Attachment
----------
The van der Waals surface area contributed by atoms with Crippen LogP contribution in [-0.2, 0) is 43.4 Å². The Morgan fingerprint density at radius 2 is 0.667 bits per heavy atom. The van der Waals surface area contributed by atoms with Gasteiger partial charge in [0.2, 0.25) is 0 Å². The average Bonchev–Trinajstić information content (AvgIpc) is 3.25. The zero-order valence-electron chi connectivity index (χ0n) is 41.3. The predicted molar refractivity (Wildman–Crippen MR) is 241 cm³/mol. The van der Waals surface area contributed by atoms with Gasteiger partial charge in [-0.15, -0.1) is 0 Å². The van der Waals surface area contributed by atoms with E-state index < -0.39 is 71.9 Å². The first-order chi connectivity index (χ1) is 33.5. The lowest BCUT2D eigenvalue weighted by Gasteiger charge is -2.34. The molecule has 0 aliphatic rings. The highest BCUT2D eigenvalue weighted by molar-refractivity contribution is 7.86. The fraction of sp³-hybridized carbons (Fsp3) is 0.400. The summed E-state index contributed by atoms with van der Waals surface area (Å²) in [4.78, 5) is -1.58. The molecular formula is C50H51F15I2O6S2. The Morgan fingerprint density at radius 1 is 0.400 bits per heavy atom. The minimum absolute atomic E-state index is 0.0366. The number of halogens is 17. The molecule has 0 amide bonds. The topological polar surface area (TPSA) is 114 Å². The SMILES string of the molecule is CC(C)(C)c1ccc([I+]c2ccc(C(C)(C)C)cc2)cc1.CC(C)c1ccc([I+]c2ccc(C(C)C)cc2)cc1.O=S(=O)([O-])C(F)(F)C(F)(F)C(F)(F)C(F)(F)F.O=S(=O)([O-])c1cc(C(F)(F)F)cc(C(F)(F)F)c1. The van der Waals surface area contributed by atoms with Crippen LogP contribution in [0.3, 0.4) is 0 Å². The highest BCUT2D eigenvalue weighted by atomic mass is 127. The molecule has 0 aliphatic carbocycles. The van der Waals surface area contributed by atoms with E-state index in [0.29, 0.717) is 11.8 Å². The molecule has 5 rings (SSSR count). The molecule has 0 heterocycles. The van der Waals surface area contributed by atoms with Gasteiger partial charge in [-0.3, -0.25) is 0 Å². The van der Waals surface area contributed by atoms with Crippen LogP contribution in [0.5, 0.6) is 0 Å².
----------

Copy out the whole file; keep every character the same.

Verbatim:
The van der Waals surface area contributed by atoms with Crippen LogP contribution in [-0.2, 0) is 43.4 Å². The Morgan fingerprint density at radius 2 is 0.667 bits per heavy atom. The van der Waals surface area contributed by atoms with Gasteiger partial charge in [0.2, 0.25) is 0 Å². The average Bonchev–Trinajstić information content (AvgIpc) is 3.25. The zero-order valence-electron chi connectivity index (χ0n) is 41.3. The predicted molar refractivity (Wildman–Crippen MR) is 241 cm³/mol. The van der Waals surface area contributed by atoms with Gasteiger partial charge in [-0.15, -0.1) is 0 Å². The van der Waals surface area contributed by atoms with E-state index < -0.39 is 71.9 Å². The first-order chi connectivity index (χ1) is 33.5. The lowest BCUT2D eigenvalue weighted by Gasteiger charge is -2.34. The molecule has 0 aliphatic rings. The highest BCUT2D eigenvalue weighted by molar-refractivity contribution is 7.86. The fraction of sp³-hybridized carbons (Fsp3) is 0.400. The summed E-state index contributed by atoms with van der Waals surface area (Å²) in [4.78, 5) is -1.58. The molecular formula is C50H51F15I2O6S2. The Morgan fingerprint density at radius 1 is 0.400 bits per heavy atom. The minimum absolute atomic E-state index is 0.0366. The number of halogens is 17. The molecule has 0 amide bonds. The topological polar surface area (TPSA) is 114 Å². The SMILES string of the molecule is CC(C)(C)c1ccc([I+]c2ccc(C(C)(C)C)cc2)cc1.CC(C)c1ccc([I+]c2ccc(C(C)C)cc2)cc1.O=S(=O)([O-])C(F)(F)C(F)(F)C(F)(F)C(F)(F)F.O=S(=O)([O-])c1cc(C(F)(F)F)cc(C(F)(F)F)c1. The van der Waals surface area contributed by atoms with Crippen LogP contribution in [0.3, 0.4) is 0 Å². The highest BCUT2D eigenvalue weighted by atomic mass is 127. The molecule has 0 aliphatic carbocycles. The van der Waals surface area contributed by atoms with E-state index in [0.29, 0.717) is 11.8 Å². The molecule has 5 rings (SSSR count). The molecule has 0 heterocycles. The van der Waals surface area contributed by atoms with Gasteiger partial charge in [-0.3, -0.25) is 0 Å². The van der Waals surface area contributed by atoms with Crippen LogP contribution in [0.5, 0.6) is 0 Å².